Lufthansa Deal May Spark More Settlements

A federal judge approved the first settlement in the antitrust case against the major airlines, speculation that more settlements may follow.

By: Kevin Brass

A federal judge has approved the first settlement in the Sarah Futch Hall antitrust case against the major airlines, prompting speculation that more settlement agreements may soon follow.

The deal with Lufthansa has been considered a bellwether for future negotiations in the class-action lawsuit, which charges 17 major airlines with conspiring to eliminate agent commissions.

Lawyers for the agents held preliminary discussions with several airlines during the summer, but sources involved in the case said the talks had stalled as participants waited for the court to rule on Lufthansa’s proposal.

Daniel Shulman, the co-counsel for Hall, declined to discuss settlement talks. He said the agreement with Lufthansa shows other airlines “the wisdom” of negotiating with agents “instead of fighting a battle they will lose.”

Airlines contacted last week declined to comment.

The Association of Retail Travel Agents had vigorously opposed the settlement with Lufthansa, in part out of fear that it would set a precedent for future deals.

The Lufthansa deal calls for the carrier to set up a “bonus program” for agents who book flights directly through the airline, but includes no damage payments or admission of guilt concerning commissions.

More than 700 ARTA members, American Airlines and the Department of Justice had opposed the deal.

American Airlines’ protest charged that the deal would “set a new precedent for how incentive agreements should operate industry-wide.” It said the settlement was an attempt “to reinstitute a commission that the competitive marketplace ended.”

The Department of Justice filed a brief with the court expressing official concern that the deal represented an inappropriate attempt by travel agents to set up a new fee system.

But Judge W. Earl Britt decided the settlement agreement “is fair, adequate, reasonable and in the best interests of the plaintiff class for settlement purposes.”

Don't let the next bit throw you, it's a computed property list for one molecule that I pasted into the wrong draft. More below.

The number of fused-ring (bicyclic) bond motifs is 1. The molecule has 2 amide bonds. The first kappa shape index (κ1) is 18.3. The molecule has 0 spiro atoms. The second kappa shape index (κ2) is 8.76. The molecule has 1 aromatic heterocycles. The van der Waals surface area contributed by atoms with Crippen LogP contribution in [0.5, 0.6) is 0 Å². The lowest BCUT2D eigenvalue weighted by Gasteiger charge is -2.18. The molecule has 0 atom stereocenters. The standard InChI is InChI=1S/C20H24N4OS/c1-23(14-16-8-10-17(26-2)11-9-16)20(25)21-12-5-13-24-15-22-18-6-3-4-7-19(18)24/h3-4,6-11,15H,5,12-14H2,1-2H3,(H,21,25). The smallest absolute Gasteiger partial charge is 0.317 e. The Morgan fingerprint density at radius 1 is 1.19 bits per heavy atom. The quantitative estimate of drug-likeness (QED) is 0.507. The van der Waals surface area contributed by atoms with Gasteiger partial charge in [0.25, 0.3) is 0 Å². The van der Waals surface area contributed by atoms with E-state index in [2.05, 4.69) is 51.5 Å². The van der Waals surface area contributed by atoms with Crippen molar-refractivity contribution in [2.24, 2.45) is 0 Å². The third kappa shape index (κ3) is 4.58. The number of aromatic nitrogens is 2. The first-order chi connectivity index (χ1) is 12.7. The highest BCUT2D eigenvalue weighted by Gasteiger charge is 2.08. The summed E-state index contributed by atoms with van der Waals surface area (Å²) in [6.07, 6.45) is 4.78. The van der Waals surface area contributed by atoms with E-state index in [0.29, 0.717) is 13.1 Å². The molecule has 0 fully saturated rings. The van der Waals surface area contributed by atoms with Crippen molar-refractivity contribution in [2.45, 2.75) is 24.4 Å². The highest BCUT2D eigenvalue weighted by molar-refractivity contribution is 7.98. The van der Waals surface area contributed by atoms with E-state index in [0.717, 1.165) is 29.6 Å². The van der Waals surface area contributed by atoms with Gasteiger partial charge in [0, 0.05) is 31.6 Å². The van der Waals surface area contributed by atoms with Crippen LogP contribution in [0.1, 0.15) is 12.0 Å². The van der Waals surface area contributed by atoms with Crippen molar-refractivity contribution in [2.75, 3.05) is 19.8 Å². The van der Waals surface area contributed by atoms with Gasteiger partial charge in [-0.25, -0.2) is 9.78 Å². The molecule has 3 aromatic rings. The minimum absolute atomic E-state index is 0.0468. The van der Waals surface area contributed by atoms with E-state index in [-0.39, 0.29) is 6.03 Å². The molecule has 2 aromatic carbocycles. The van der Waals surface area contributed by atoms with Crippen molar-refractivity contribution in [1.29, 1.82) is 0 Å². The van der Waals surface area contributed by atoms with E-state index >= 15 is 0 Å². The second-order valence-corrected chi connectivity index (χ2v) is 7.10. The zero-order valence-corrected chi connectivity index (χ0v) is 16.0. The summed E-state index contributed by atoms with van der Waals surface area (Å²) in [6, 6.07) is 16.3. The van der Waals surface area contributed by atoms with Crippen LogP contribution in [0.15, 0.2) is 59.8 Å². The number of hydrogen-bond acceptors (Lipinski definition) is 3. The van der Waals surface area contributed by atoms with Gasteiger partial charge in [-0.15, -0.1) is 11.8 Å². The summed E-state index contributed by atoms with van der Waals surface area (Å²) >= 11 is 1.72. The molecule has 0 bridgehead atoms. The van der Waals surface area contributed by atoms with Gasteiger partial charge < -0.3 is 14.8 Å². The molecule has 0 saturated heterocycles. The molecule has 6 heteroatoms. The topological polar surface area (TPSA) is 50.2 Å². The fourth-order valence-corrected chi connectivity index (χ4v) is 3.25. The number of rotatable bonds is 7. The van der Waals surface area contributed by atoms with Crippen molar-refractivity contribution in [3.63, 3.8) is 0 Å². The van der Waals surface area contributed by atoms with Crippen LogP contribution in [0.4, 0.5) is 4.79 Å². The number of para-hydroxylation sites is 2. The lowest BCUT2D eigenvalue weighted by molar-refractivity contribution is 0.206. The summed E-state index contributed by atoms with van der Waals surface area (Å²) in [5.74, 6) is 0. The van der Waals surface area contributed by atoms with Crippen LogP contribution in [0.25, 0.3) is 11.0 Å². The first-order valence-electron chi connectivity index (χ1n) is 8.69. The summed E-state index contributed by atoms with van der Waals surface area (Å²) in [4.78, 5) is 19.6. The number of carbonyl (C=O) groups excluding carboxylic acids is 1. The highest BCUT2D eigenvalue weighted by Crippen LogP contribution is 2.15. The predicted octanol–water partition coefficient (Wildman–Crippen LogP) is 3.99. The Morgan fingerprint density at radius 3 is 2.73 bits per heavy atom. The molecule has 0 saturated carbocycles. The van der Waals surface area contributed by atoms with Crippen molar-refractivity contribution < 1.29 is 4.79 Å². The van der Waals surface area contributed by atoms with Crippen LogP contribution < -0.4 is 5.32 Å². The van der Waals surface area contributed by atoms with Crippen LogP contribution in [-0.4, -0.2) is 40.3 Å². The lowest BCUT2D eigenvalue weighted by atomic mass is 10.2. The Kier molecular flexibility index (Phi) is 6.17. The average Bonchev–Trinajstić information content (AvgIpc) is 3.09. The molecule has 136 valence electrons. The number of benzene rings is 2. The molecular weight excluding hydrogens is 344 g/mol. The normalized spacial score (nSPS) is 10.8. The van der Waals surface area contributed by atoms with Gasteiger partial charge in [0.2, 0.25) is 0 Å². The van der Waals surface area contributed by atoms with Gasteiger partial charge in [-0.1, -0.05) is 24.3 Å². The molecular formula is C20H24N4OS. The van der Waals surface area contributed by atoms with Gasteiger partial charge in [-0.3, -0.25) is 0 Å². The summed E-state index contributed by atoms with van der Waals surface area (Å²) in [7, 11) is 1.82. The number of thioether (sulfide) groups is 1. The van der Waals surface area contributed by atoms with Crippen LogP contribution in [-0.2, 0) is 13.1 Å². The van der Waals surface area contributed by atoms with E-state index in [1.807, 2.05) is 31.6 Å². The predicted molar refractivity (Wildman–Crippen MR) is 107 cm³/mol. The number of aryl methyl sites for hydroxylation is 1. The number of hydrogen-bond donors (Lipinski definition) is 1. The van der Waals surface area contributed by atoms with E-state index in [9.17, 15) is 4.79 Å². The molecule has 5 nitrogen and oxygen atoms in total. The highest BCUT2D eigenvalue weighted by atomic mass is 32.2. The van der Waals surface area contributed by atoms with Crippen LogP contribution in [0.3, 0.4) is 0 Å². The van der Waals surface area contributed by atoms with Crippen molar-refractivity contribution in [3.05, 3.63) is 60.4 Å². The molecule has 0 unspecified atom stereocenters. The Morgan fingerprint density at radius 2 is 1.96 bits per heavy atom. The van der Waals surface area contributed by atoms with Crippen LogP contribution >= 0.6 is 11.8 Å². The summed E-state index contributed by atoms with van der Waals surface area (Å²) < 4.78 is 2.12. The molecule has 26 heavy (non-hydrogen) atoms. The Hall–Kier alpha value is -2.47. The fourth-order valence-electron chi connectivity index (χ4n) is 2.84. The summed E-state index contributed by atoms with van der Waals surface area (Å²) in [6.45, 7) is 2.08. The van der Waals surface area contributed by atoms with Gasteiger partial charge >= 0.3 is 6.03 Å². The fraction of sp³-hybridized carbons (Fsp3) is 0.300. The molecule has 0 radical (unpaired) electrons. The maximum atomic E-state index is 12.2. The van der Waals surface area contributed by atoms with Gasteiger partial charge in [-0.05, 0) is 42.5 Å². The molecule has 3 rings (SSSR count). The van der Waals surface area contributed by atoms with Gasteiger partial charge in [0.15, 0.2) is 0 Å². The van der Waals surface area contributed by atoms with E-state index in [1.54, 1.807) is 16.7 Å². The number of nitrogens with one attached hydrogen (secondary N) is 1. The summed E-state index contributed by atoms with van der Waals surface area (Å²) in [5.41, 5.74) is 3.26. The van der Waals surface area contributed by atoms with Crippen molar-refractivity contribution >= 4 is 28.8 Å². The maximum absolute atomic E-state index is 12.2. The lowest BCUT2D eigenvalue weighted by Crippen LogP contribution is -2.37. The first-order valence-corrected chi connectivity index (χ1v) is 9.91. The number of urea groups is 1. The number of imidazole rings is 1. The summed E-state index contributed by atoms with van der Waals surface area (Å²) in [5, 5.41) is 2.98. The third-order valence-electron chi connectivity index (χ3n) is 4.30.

Shulman said it would be inappropriate to suggest that the Lufthansa deal would be a model for any future deals. “What would be a model is the process we used,” finding mutual interests, Shulman said.

To arrive at a deal with Lufthansa, the parties spent three days in mediation with Robert Mnookin, director of the Harvard Negotiation Research Project.

Parties have 30 days to appeal Britt’s decision. ARTA won’t appeal the ruling, even though “agents won’t make any money off of it,” according to its attorney, Alexander Anolik. But the group will oppose any future deals that don’t offer damages.

The Lufthansa settlement represented a “break in the cartel,” but future settlements will have to “make up for the loss,” Anolik said.

Details of the Settlement

" Trans-Atlantic Bonus Program is to begin January 2004.

" Agents will be able to register online at

" All agents will be eligible in the first year. In the second year, only agents who booked $10,000 worth of Lufthansa tickets; in the third year, only agents who booked $20,000.

" Lufthansa will pay $100 for first- and business-class bookings, $30 for economy class and $20 for S-class. Agents will be paid when tickets are booked. Lufthansa will pay a $10 administrative fee for cancellations.

" Agencies that went out of business after April 1, 1998 and booked Lufthansa-plated tickets between April 1, 1998 and June 2003 may receive payment for underpaid commissions, up to 10 percent.

" Agents have until Dec. 23 to file claims.

" Lufthansa says an administrator will be established to handle claims. There will be a link to the administrator at